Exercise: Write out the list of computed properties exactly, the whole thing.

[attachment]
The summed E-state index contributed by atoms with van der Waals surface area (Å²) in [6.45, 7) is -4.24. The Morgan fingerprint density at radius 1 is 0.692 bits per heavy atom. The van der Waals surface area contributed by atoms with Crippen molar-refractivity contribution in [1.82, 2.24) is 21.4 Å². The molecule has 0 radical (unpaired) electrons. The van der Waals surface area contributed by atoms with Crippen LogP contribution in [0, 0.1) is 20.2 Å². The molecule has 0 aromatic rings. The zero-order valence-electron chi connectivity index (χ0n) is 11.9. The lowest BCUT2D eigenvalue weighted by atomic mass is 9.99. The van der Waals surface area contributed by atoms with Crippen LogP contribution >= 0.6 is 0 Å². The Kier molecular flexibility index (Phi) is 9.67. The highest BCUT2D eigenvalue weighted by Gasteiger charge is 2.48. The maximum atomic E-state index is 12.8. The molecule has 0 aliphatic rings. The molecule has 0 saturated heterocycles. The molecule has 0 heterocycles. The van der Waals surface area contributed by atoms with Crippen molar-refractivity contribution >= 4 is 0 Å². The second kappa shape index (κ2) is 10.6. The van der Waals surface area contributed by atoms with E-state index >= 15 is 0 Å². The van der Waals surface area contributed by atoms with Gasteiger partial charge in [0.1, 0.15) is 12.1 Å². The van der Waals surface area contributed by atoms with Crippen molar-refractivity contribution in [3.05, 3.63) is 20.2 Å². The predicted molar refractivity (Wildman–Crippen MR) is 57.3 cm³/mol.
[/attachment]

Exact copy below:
The summed E-state index contributed by atoms with van der Waals surface area (Å²) in [6.45, 7) is -4.24. The Morgan fingerprint density at radius 1 is 0.692 bits per heavy atom. The van der Waals surface area contributed by atoms with Crippen molar-refractivity contribution in [1.82, 2.24) is 21.4 Å². The molecule has 0 radical (unpaired) electrons. The van der Waals surface area contributed by atoms with Crippen LogP contribution in [0, 0.1) is 20.2 Å². The molecule has 0 aromatic rings. The zero-order valence-electron chi connectivity index (χ0n) is 11.9. The lowest BCUT2D eigenvalue weighted by atomic mass is 9.99. The van der Waals surface area contributed by atoms with Crippen LogP contribution >= 0.6 is 0 Å². The Kier molecular flexibility index (Phi) is 9.67. The highest BCUT2D eigenvalue weighted by Gasteiger charge is 2.48. The maximum atomic E-state index is 12.8. The molecule has 0 aliphatic rings. The molecule has 0 saturated heterocycles. The molecule has 0 heterocycles. The van der Waals surface area contributed by atoms with Crippen molar-refractivity contribution >= 4 is 0 Å². The second kappa shape index (κ2) is 10.6. The van der Waals surface area contributed by atoms with E-state index >= 15 is 0 Å². The van der Waals surface area contributed by atoms with Gasteiger partial charge in [0.1, 0.15) is 12.1 Å². The van der Waals surface area contributed by atoms with Crippen molar-refractivity contribution in [3.05, 3.63) is 20.2 Å². The predicted molar refractivity (Wildman–Crippen MR) is 57.3 cm³/mol.